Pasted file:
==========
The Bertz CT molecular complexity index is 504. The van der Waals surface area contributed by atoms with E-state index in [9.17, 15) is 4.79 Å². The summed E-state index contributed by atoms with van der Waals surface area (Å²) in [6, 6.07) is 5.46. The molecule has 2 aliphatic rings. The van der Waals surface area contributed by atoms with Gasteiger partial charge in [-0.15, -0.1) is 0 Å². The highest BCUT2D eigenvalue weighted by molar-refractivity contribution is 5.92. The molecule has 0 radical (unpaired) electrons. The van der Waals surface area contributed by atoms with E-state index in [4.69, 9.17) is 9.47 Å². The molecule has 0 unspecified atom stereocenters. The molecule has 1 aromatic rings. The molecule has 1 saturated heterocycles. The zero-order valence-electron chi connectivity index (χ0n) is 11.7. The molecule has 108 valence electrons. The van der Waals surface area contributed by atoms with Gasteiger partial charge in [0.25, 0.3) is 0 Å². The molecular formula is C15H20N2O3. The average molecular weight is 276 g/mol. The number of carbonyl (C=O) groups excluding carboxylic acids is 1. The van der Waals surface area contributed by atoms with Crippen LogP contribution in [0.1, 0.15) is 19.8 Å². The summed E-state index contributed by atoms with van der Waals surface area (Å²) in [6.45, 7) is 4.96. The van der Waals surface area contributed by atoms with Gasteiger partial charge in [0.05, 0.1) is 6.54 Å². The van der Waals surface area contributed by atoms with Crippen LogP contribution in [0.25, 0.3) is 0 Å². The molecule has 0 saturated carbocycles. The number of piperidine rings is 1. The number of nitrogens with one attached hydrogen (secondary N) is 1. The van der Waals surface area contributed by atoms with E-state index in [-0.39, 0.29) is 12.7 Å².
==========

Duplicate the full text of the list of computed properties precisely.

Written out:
The Bertz CT molecular complexity index is 504. The van der Waals surface area contributed by atoms with E-state index in [9.17, 15) is 4.79 Å². The summed E-state index contributed by atoms with van der Waals surface area (Å²) in [6, 6.07) is 5.46. The molecule has 2 aliphatic rings. The van der Waals surface area contributed by atoms with Gasteiger partial charge in [-0.15, -0.1) is 0 Å². The highest BCUT2D eigenvalue weighted by molar-refractivity contribution is 5.92. The molecule has 0 radical (unpaired) electrons. The van der Waals surface area contributed by atoms with E-state index in [4.69, 9.17) is 9.47 Å². The molecule has 0 unspecified atom stereocenters. The molecule has 1 aromatic rings. The molecule has 1 saturated heterocycles. The zero-order valence-electron chi connectivity index (χ0n) is 11.7. The molecule has 108 valence electrons. The van der Waals surface area contributed by atoms with Gasteiger partial charge in [0.25, 0.3) is 0 Å². The molecular formula is C15H20N2O3. The average molecular weight is 276 g/mol. The number of carbonyl (C=O) groups excluding carboxylic acids is 1. The van der Waals surface area contributed by atoms with Crippen LogP contribution in [0.1, 0.15) is 19.8 Å². The summed E-state index contributed by atoms with van der Waals surface area (Å²) in [6.45, 7) is 4.96. The van der Waals surface area contributed by atoms with Gasteiger partial charge in [0.05, 0.1) is 6.54 Å². The van der Waals surface area contributed by atoms with Crippen LogP contribution in [0.25, 0.3) is 0 Å². The molecule has 0 saturated carbocycles. The number of piperidine rings is 1. The number of nitrogens with one attached hydrogen (secondary N) is 1. The van der Waals surface area contributed by atoms with E-state index in [-0.39, 0.29) is 12.7 Å².